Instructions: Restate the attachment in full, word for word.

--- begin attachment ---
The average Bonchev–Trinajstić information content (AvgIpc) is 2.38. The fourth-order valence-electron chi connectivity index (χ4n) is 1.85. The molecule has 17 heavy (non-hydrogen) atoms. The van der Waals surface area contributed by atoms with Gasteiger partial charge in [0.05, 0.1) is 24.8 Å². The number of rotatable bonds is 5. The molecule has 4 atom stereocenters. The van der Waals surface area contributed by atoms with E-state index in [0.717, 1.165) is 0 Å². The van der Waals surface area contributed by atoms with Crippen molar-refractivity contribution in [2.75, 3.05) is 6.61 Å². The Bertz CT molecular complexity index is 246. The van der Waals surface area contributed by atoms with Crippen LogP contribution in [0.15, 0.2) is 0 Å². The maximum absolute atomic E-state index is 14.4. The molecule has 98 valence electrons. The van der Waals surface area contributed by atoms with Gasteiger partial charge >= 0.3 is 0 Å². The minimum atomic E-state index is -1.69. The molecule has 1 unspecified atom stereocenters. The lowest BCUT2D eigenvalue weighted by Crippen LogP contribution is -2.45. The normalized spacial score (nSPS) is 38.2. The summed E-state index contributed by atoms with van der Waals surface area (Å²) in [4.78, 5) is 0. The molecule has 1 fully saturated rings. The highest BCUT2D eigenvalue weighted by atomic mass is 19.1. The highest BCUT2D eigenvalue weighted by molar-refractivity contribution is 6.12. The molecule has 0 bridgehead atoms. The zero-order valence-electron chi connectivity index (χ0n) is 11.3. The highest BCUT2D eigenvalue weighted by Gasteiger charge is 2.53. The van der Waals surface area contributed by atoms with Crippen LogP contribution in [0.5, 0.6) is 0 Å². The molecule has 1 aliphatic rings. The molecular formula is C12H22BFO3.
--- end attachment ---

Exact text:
The average Bonchev–Trinajstić information content (AvgIpc) is 2.38. The fourth-order valence-electron chi connectivity index (χ4n) is 1.85. The molecule has 17 heavy (non-hydrogen) atoms. The van der Waals surface area contributed by atoms with Gasteiger partial charge in [0.05, 0.1) is 24.8 Å². The number of rotatable bonds is 5. The molecule has 4 atom stereocenters. The van der Waals surface area contributed by atoms with E-state index in [0.717, 1.165) is 0 Å². The van der Waals surface area contributed by atoms with Crippen molar-refractivity contribution in [2.75, 3.05) is 6.61 Å². The Bertz CT molecular complexity index is 246. The van der Waals surface area contributed by atoms with Crippen LogP contribution in [0.15, 0.2) is 0 Å². The maximum absolute atomic E-state index is 14.4. The molecule has 98 valence electrons. The van der Waals surface area contributed by atoms with Gasteiger partial charge >= 0.3 is 0 Å². The minimum atomic E-state index is -1.69. The molecule has 1 unspecified atom stereocenters. The lowest BCUT2D eigenvalue weighted by Crippen LogP contribution is -2.45. The normalized spacial score (nSPS) is 38.2. The summed E-state index contributed by atoms with van der Waals surface area (Å²) in [4.78, 5) is 0. The molecule has 1 fully saturated rings. The highest BCUT2D eigenvalue weighted by atomic mass is 19.1. The highest BCUT2D eigenvalue weighted by molar-refractivity contribution is 6.12. The molecule has 0 bridgehead atoms. The zero-order valence-electron chi connectivity index (χ0n) is 11.3. The highest BCUT2D eigenvalue weighted by Gasteiger charge is 2.53. The van der Waals surface area contributed by atoms with Crippen LogP contribution in [0.5, 0.6) is 0 Å². The molecule has 1 aliphatic rings. The molecular formula is C12H22BFO3.